Spike Lee wrote, directed and starred in 1989's landmark comedy-drama "Do the Right Thing." Credit: Photofest
On June 30, 1989, Rosie Perez first graced American screens dancing furiously to Public Enemy, Radio Raheem demanded a pile of D batteries for his boom box and Buggin’ Out got his Air Jordans scuffed up by Bed-Stuy’s first sign of gentrification.
Spike Lee’s “Do the Right Thing” turns 25 on Monday, and the day before, Brooklyn’s BAM’s Harvey Rose Theater — in conjunction with the Academy of Motion Picture Arts and Sciences — will screen two anniversary screenings, just a mile or so from where the film was shot (on Stuyvesant Ave. between Quincy St. and Lexington Ave.). The 5 p.m. screening will be followed by a discussion with Lee, Perez, Danny Aiello and others. (Among those sadly MIA will be John Turturro and Giancarlo Esposito.)
New York, and particularly Brooklyn, was very different back then. Filmed over the summer of 1988, “Do the Right Thing” was made in the wake of a 1986 incident in which three black youths were killed by Italian locals in Howard Beach, as well as a racial fight that broke out in Brooklyn College over music. (A much more civil music battle pops up in the film.) Then there was Tawana Brawley, a black woman who had accused six white men of raping her — allegations proven to be false, though that claim has been called by some into question (as in a piece of graffiti in “Do the Right Thing” that reads “Tawana told the truth”).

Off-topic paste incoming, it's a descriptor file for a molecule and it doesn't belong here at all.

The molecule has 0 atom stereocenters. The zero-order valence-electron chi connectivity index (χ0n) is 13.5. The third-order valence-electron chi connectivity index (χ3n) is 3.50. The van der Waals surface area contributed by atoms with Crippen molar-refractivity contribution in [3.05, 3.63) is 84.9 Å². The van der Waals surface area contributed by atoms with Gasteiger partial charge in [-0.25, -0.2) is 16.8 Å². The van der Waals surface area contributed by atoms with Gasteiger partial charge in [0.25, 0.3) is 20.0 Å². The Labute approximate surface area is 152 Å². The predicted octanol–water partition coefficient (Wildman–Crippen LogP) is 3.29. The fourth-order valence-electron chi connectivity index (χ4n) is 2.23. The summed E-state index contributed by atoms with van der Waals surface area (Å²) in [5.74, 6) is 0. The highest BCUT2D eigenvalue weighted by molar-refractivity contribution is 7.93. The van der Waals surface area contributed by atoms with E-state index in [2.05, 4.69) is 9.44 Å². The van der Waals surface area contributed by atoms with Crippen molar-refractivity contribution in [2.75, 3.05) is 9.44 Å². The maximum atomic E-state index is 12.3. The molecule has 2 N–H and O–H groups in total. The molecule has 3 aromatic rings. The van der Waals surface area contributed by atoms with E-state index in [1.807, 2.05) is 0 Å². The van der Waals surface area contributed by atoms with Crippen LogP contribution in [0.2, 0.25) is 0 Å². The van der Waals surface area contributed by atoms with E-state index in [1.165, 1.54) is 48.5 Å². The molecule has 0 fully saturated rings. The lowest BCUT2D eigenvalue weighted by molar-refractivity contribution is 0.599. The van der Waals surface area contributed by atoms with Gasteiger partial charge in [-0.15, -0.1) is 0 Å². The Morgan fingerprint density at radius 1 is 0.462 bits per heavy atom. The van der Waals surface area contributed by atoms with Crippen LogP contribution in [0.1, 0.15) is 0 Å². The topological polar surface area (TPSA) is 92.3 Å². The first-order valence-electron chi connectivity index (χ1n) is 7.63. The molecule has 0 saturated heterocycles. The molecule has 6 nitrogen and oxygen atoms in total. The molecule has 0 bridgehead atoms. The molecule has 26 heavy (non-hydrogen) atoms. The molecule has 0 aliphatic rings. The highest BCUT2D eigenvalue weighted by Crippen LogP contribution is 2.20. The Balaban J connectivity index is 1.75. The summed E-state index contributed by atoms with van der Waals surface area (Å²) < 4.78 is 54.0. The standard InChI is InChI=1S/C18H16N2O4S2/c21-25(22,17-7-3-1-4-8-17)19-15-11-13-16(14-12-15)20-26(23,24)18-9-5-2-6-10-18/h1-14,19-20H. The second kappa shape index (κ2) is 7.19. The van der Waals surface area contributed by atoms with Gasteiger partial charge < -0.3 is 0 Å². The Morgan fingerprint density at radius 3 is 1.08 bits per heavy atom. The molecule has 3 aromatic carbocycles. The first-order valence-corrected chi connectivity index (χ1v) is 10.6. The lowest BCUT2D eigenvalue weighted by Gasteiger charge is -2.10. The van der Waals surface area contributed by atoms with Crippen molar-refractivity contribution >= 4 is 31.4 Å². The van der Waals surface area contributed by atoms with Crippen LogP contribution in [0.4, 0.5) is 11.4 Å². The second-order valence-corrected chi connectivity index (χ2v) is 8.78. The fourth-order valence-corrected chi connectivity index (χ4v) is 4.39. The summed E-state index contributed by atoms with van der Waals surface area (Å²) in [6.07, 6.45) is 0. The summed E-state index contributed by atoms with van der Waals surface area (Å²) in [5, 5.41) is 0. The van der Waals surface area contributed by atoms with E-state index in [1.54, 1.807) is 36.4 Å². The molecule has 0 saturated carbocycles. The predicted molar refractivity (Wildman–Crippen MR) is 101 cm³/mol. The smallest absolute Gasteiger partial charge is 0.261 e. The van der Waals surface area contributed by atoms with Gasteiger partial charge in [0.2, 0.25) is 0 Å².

Controversy loomed over the film when it opened, mostly about the riot that breaks out in the climax. Some (white) reviewers predicted violence breaking out in theaters, which of course never came. Today it’s regularly cited as one of the great American films and taught in schools. And most of the discussions it raised needed raised.
Bill Nunn, as boom box-wielding Radio Raheem, launches into a monologue about love and hate taken almost verbatum from "Night of the Hunter." Credit: Provided
Bill Nunn, who played the quiet and focused Radio Raheem and will be present at Sunday’s discussion, remembers that to him it didn't seem like the film would be a big deal. "I was looking at it as a gig," Nunn recalls. He did see it as important from a filmmaking perspective. "Twenty-five years ago there weren't a lot of projects for black actors or black filmmakers. We thought it was important along those lines."
He didn’t recognize its importance until shortly before the release, when a journalist from the Village Voice came down to his home in Atlanta to interview him for what Nunn was informed was a hugely buzzed film.
Nunn recalls the shoot as one that created a small community, not only among the cast and crew but among the surprisingly tolerant neighbors, who put up with a raucous film crew all summer. Despite the film’s portrayal of the hottest day of the year, summer of ’88 wasn’t that bad. “It wasn’t as hot as the movie,” Nunn says. “A lot of times we were getting sprayed with water to look hot. Because we really weren’t that hot.”
It also allowed him to work with Ossie Davis and Ruby Dee, the latter who passed away in early June. “I remember when my mom took me to see ‘Raisin in the Sun,’” he says, referring to the 1961 film starring Dee and Sidney Poitier. “I thought she was the most beautiful woman I’d ever seen. To think that I would work with her so many years later was beyond a treat.”
Nunn says his daughter had it on her curriculum in Syracuse.
Sunday’s “Do the Right Thing” screening will also kick off a two-week retrospective of Lee’s films, all of them personal, thought-provoking works, many that amazingly came from within the Hollywood studio system. Last Sunday Lee premiered his latest, “Da Sweet Blood of Jesus,” which he funded through Kickstarter.